Apple is stepping up its patent fight against semiconductor giant Qualcomm. The Cupertino, Calif.-based company on Tuesday filed a brief to a federal court in the Southern District of California accusing Qualcomm of operating an illegal business model.
Specifically, Apple claims that Qualcomm's practice of charging a license fee for every iPhone manufactured is invalid. Apple says Qualcomm is doubling its fees by charging both a patent license fee for the use of its technology and for the chip itself.
Apple highlights the recent Supreme Court ruling surrounding Lexmark's printer cartridge patents, in which the court decided that Lexmark couldn't sue for patent infringement after it sold a toner cartridge to a retail buyer because its patent rights had been exhausted with the sale.
Apple posits that once Qualcomm's chips are sold to a smartphone maker, it loses its ability to charge a separate patent licensing fee. Doing so is considered "double dipping," Apple says.
"This is precisely the kind of double-dipping, extra-reward system that the court's decision" ruled against, Apple argued. "This one reward is either a license fee or the sale price, not both. The Lexmark decision makes it clear that Qualcomm's separate sale and license business model is an illegal practice."
The legal saga between the two companies started in January, when Apple filed a suit against Qualcomm accusing the semiconductor giant of overcharging for chips and withholding nearly $1 billion in contractual rebate payments.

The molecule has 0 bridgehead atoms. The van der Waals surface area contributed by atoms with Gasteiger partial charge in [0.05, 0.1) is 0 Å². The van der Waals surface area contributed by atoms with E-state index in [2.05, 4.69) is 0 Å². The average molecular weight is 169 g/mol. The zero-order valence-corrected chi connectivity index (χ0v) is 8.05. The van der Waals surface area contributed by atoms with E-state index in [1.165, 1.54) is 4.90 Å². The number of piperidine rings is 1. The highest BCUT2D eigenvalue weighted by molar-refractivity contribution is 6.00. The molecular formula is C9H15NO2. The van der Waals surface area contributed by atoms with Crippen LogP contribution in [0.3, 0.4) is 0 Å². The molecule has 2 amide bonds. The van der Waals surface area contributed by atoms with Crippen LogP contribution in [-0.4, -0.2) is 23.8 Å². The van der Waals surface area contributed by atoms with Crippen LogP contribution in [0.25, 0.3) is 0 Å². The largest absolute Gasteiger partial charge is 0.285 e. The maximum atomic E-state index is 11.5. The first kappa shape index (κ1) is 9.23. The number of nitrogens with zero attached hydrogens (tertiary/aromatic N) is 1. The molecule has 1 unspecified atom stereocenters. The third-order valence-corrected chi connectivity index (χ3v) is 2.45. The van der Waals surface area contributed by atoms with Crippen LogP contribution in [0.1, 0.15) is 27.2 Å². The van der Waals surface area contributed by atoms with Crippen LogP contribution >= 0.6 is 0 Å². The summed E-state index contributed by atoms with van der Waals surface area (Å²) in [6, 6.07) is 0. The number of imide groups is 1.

The suit also accuses Qualcomm of "attempting to extort" Apple into obstructing an investigation by South Korean regulatory investigators into Qualcomm's monopolistic practices. Additionally, the suit claims that Qualcomm has created an "abusive licensing model" that lets the company demand excessive royalties.
Last month, Qualcomm filed a counter suit against iPhone and iPad manufacturers Foxconn, Pegatron Corporation, Wistron Corporation, and Compal Electronics for breaching their license agreements and withholding royalty payments. The move was in response to a move by Apple to withhold royalty payments to said contract manufacturers until the legal dispute with Qualcomm was resolved.
Qualcomm fired back, claiming that Apple "orchestrated the actions of each defendant," and it asked for an order that would require the manufacturers to comply with existing contractual obligations. Apple is now asking the court to weigh in on the contract manufacturer dispute as part of its amended lawsuit.